Geraldine Van der Auwera, PhD

• Posts: 56Member

Hi Geraldine,

If someone is doing a mutation rate analysis, say in yeast (like exposing the yeast to radiations) to measure the mutation rate. Then different mutations in different locations in each yeast might happen. Let's say, I want to call all of those variants even if they are seen in only one read (but with good mapping quality and good phred score that one can see in IGV by mousing over).

As far as I know, UG and HC are very sensitive to not miss anything and that they don't just look at the base Q score, MPQ and DP to decide how true a variant is, but they also consider things like HaplotypeScore, MLEAC, MLEAF, MQ, MQRankSum, QD, ReadPosRankSum etc.

I know that we shouldn't trust everything we see in IGV, however my question is, is it possible that UG miss calling some of those mutation because they might be seen in only one read but because the coverage for those regions are very high, UG might ignore calling some of them because they are only present in one read? (or some other scenario like that)

Would you please clarify more on the sensitivity of UG, because no matter how many times you tell people don't trust everything you see in IGV they again tend to say "I can see it right there"!

This is a question for a lot of people and me!

Thanks,

• Posts: 56Member

Sorry, in my post "HaplotypeScore, MLEAC, MLEAF, MQ, MQRankSum, QD, ReadPosRankSum" are annotations and aren't necessarily used for variant calling algorithm.

• Posts: 439Member, GSA Collaborator ✭✭✭✭

Hi @alirezakj -

I'm not sure that "sensitivity" is the right word for what you're looking for. I suppose it is in the strictest sense, but in practical terms I think it's something else. You don't ever mention what kind of read depths you're using, but with any significant depth the probability of seeing an "alternate allele" in one read at any given locus approaches 1. The Illumina sequencers have been getting better and better, but they've still got a pretty significant error rate.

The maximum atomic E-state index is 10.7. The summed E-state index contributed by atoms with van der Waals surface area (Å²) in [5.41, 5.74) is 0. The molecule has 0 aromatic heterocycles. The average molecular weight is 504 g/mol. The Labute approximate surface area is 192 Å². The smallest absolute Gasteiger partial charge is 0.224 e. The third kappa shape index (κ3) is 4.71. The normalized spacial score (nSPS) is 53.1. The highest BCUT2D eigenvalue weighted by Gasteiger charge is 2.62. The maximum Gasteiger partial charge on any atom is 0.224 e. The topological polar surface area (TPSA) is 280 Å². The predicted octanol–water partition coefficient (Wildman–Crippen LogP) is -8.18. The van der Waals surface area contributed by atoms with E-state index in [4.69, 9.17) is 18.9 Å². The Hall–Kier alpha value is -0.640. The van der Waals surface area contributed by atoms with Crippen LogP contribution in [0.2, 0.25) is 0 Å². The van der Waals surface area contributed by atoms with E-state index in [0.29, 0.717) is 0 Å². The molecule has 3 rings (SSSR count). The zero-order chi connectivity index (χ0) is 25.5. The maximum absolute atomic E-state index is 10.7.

UG and HC (and most other variant callers) help to mitigate that error rate by using the expected ploidy of the library in question. So if we're using human data (which is what the GATK was initially developed for), we would expect to see the reads supporting putative variations to be near 50 or 100% of the reads at that site. If the read support varies significantly from those levels, it's less likely to be a real variation. It sounds like in your experiment, you have a whole bunch of yeast cells and you're looking for evidence of variation in any of them - this is a completely different analysis.

If you haven't already, you may want to look at the ploidy parameter of UG. It won't resolve your genotypes to the cell level, but I would think you could, e.g., try to find variants with 5% penetrance by setting the ploidy to 20.

Caveat emptor: I've done exactly one UG run with a non-default ploidy - I used 8. It's entirely possible that 20 is way too high and that you'll be swallowed by our dying Sun before the analysis finishes. Or maybe it will finish in two hours. I have no idea. But I think it's your best hope for doing this type of analysis in GATK

• Posts: 56Member
edited February 2014

Thanks @pdexheimer,

Let me ask it this way, l have some mitochondrial seq with 10,000 x coverage/10,000 mean depth at any given position and of course the -ploidy is 1.

In my analysis any high quality variant should be called even if it is seen in one read among thousands but with high MPQ and BQS! Is it possible that UG would miss calling it because it is only in one read? Dose UG ignore it, because all the other reads disagree with that one read even though everything in that read is of high quality?

From what you said, I understand that UG would call such variants only if I increase the ploidy number. Right?

Post edited by alirezakj on
• Posts: 439Member, GSA Collaborator ✭✭✭✭

One out of ten thousand? I certainly hope so, no matter the quality.

As is always the case in bioinformatics, there's uncertainty here. Mitochondria are subject to some degree of heteroplasmy, for instance. But the error rate of the sequencer itself is much, much higher than one out of ten thousand - to say nothing of the errors in library prep (PCR polymerases aren't perfect) and alignment. To me, there's absolutely no way you should take a single read out of many (think dozens, not thousands) as significant evidence of variation

• Posts: 56Member
edited February 2014

Thanks @pdexheimer,

So the answer is that UG would not call it do to the pile of evidence (thousands of reads)! Even though that one read is of vary high quality, right? Due to seq machines error rate the algorithm would not trust that variant, right?

Post edited by alirezakj on
• Posts: 439Member, GSA Collaborator ✭✭✭✭